It is nothing short of a miracle.

As always, thanks for reading.

Appreciate the contrast

Sometimes we need contrast to appreciate what we have.
For 20 years, I have been a house/pet sitter. It just happened, those years ago, I cared for someone’s pets while they were away, they gave my name to someone else and so on and so on. Even when I’ve had full time jobs, I’ve house sat on the side.
It has allowed me to travel. A month in Baja caring for a dog and casa, a couple of weeks in Hawaii with a kitty. I’ve gone back to Eugene, OR, my previous home, where I have so many wonderful friends, to house sit. Now that I’m settled in Montana, my calendar stays booked. (but I’m still open to travel to care for pets!)
After an injury at a full time job that I loved, a few years ago, pet sitting in now my full time gig, with a few sidelines, cleaning airbnb, babysitting, selling my photo greeting cards. It works, I love it. It suits my care taking personality, my love of animals. There is variety, the companionship of pets, appreciative clients who if aren’t already friends often become friends, great places to care for. It’s going to be 100 degrees today and the house I’m in has air conditioning. (mine and many older homes in Montana do not)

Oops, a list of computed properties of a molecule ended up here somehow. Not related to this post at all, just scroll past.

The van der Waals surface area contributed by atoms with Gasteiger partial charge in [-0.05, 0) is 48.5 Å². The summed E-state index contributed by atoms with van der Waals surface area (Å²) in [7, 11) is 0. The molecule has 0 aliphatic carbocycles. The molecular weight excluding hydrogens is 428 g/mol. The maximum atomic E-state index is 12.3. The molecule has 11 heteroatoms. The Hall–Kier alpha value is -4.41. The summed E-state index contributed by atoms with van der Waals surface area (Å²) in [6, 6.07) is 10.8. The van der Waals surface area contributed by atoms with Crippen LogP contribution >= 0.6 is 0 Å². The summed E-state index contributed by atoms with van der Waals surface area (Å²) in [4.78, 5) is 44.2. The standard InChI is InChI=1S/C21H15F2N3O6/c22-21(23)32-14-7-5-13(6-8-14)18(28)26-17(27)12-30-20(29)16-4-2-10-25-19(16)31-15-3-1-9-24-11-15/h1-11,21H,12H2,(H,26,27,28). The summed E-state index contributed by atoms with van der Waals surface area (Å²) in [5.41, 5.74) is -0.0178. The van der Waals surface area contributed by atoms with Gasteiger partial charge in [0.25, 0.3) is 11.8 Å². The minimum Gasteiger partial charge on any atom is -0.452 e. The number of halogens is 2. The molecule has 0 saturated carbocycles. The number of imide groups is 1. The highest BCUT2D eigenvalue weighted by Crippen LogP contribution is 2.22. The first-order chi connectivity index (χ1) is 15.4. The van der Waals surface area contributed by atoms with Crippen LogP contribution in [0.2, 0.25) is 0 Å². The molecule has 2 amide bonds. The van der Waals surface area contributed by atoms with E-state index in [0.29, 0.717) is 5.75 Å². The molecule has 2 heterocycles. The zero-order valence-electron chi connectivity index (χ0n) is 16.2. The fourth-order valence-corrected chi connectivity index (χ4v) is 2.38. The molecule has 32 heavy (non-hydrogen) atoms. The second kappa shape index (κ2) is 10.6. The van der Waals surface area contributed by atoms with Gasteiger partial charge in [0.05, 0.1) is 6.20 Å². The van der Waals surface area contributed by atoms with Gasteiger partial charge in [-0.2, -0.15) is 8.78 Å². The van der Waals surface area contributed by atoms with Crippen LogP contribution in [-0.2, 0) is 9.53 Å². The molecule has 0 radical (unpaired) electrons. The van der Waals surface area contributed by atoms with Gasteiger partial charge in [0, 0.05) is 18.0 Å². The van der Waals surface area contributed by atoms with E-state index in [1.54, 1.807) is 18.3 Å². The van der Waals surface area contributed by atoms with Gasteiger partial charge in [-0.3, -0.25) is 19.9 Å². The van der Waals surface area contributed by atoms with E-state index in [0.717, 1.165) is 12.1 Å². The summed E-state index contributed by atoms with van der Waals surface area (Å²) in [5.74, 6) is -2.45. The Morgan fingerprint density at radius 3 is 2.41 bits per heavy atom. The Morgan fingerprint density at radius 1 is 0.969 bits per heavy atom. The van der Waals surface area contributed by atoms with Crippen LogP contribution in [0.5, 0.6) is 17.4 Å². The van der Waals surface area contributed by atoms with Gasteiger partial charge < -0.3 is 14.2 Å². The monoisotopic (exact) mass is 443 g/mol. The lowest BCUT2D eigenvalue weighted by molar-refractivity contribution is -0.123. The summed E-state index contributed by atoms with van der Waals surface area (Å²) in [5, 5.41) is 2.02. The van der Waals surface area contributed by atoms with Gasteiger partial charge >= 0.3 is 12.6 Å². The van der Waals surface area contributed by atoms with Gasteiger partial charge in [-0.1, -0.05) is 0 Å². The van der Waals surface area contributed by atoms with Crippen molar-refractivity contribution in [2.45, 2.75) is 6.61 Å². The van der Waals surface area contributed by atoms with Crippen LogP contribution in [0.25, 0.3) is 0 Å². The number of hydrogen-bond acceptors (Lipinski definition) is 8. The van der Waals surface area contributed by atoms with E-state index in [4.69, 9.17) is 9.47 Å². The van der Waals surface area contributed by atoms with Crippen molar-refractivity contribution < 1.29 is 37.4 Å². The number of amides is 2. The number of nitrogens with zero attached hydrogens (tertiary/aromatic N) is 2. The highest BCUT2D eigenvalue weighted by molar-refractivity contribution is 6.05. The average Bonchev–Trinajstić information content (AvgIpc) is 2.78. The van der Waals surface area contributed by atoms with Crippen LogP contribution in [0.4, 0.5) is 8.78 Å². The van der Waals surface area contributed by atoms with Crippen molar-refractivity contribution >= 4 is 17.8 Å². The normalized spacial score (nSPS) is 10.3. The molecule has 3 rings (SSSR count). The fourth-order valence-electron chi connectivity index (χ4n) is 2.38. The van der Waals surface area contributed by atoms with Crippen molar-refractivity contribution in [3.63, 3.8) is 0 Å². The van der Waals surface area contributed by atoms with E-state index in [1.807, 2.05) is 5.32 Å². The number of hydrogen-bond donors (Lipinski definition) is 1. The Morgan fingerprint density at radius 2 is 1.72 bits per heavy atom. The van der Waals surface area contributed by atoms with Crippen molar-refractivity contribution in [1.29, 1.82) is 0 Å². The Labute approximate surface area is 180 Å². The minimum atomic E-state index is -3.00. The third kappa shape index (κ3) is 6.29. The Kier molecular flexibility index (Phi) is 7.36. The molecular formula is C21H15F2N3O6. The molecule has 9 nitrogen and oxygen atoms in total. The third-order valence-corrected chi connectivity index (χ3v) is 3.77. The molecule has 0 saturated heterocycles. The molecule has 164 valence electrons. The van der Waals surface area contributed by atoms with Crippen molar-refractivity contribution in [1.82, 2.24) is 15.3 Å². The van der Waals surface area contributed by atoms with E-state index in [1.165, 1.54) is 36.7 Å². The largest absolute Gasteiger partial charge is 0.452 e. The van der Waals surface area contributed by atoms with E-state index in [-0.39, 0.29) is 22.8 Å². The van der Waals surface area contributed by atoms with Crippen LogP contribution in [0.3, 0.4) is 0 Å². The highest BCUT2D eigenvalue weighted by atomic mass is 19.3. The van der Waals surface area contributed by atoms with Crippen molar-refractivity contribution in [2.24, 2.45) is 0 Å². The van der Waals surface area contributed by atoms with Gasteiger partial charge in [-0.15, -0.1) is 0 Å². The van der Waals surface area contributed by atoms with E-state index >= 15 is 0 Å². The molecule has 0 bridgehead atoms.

Two corgis are at my feet as I write this. We will get out for a walk along the river before the heat sets in. There will be inside ball throwing this afternoon and of course, treats throughout the day. There will be reading and writing.
Caring for these corgis and my long time appreciative clients comes on the heals of pet sitting for a couple of dogs who’s owners treated me as if they owned me. I had only cared for these dogs once before, during the cold snowy, icy winter. They lived out from town. They required me to come the first day at 6AM, they demanded I snow shovel large areas, they asked for pictures each day (which I do anyway) but they often would take a day to reply to a question I may have about the house or pets.
I had already agreed to this last pet sit for them. But it will be the last. In a text, I asked their arrival time back home so I could meet with a client. They never responded, I twirled my thumbs all afternoon until they showed up.
I’m lucky, very lucky. I love “my” pets and their owners. I’m thankful many of them are friends. I apprecitate the contrast that keeps me in gratitude.

Hard Truths

The judge did not grant me time with my grandchildren. I was prepared for that. Even so, the tears are there, as well as the need for quiet and reflection.